US 7657820 B2 Abstract A decoding device for decoding an LDPC (Low Density Parity Check) code. The decoding device may include a first operation unit for performing a check node operation for decoding the LDPC code, the operation including an operation of a nonlinear function and an operation of an inverse function of the nonlinear function; and a second operation unit for performing a variable node operation for decoding the LDPC code. The first operation unit includes a first converting unit for converting a first quantization value assigned to a numerical value into a second quantization value representing a numerical value with a higher precision than the first quantization value, and a second converting unit for converting the second quantization value into the first quantization value.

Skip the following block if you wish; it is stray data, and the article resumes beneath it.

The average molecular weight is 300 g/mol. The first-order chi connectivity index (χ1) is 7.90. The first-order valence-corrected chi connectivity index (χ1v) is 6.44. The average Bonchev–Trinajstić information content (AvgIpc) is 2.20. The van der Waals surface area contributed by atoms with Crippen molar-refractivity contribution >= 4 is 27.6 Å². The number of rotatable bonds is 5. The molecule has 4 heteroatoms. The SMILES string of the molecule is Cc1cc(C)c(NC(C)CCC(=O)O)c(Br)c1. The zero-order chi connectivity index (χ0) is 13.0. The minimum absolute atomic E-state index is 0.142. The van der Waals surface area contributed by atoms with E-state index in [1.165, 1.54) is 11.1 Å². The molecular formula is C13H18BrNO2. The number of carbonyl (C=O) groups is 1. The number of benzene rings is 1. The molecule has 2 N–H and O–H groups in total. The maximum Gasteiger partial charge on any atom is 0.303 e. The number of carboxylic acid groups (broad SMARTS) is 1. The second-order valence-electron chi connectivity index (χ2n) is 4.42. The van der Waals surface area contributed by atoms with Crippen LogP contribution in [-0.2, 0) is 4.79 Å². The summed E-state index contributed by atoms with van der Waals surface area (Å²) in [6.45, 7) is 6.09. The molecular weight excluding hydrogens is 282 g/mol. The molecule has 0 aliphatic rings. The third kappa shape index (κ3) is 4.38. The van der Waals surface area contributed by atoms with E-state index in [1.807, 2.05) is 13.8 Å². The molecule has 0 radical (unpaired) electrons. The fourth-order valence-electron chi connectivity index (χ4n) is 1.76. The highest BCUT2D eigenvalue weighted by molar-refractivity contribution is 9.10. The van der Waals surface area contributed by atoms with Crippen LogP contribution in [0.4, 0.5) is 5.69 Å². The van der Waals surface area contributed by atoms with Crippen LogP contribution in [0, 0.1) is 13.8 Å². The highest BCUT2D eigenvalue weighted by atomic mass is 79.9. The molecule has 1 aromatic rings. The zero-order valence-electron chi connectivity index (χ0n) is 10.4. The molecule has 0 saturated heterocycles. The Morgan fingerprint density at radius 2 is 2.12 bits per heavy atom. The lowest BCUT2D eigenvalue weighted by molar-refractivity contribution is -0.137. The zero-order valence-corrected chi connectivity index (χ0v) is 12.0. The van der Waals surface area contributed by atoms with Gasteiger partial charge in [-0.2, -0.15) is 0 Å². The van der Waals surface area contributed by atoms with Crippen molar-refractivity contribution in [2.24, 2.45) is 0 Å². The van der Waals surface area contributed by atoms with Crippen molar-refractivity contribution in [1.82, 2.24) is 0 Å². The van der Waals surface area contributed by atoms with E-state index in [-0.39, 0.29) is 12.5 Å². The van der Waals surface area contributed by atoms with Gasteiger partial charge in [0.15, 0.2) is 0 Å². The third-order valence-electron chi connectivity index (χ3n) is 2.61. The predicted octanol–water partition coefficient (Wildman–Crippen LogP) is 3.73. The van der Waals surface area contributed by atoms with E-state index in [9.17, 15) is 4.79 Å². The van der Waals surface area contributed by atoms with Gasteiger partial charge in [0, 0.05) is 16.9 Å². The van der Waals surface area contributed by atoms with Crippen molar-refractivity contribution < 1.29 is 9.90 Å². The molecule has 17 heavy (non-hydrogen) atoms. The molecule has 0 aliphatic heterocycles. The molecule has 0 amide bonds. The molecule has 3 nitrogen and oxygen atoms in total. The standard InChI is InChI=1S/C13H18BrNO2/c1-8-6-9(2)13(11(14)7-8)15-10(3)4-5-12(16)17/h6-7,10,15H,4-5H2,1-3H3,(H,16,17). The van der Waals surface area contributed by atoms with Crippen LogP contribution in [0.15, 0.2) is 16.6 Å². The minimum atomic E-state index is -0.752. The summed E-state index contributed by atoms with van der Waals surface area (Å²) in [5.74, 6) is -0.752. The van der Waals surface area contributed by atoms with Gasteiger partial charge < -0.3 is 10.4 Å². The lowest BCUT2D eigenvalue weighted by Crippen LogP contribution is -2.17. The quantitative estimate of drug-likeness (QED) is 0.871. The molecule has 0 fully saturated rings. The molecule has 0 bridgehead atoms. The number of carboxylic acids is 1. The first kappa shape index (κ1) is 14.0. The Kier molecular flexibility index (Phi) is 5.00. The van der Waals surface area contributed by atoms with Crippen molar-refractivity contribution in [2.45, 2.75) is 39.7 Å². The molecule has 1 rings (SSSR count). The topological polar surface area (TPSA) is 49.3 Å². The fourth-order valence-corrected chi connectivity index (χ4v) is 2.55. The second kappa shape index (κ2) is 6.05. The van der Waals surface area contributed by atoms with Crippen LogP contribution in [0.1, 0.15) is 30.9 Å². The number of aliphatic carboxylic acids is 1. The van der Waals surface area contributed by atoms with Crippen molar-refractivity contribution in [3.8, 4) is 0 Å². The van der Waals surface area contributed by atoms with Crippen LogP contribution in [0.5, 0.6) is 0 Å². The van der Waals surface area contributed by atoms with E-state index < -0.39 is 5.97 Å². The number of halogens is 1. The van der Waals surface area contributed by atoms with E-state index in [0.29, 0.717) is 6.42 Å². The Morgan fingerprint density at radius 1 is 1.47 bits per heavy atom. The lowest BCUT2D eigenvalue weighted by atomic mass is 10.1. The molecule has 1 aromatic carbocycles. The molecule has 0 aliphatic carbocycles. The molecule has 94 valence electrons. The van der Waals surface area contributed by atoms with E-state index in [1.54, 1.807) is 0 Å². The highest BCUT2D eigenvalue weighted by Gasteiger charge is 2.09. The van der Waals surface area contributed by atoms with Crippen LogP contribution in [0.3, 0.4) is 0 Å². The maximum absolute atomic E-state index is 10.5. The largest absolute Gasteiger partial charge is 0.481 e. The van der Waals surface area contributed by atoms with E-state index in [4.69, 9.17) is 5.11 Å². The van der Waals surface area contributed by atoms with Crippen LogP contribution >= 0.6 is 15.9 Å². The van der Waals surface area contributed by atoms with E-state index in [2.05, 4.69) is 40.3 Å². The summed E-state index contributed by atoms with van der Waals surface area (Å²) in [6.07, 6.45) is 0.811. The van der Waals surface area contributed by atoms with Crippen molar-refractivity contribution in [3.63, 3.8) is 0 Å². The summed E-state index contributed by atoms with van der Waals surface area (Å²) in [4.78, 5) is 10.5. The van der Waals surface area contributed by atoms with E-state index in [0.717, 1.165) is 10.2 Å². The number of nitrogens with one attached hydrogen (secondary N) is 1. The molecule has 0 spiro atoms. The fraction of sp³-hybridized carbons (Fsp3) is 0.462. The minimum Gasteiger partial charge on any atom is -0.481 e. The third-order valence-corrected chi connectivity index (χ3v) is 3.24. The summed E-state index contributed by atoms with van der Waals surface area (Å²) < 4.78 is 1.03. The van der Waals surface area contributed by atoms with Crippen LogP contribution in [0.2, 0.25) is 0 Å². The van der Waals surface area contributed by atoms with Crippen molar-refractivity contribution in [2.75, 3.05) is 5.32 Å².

Claims(7) 1. A decoding device for decoding an LDPC (Low Density Parity Check) code, said decoding device comprising:
a first operation unit for performing a check node operation for decoding said LDPC code, said operation including an operation of a nonlinear function and an operation of an inverse function of said nonlinear function; and
a second operation unit for performing a variable node operation for decoding said LDPC code;
wherein said first operation unit includes
a first converting unit for converting a first quantization value assigned to a numerical value into a second quantization value representing a numerical value with a higher precision than said first quantization value, and
a second converting unit for converting said second quantization value into said first quantization value, and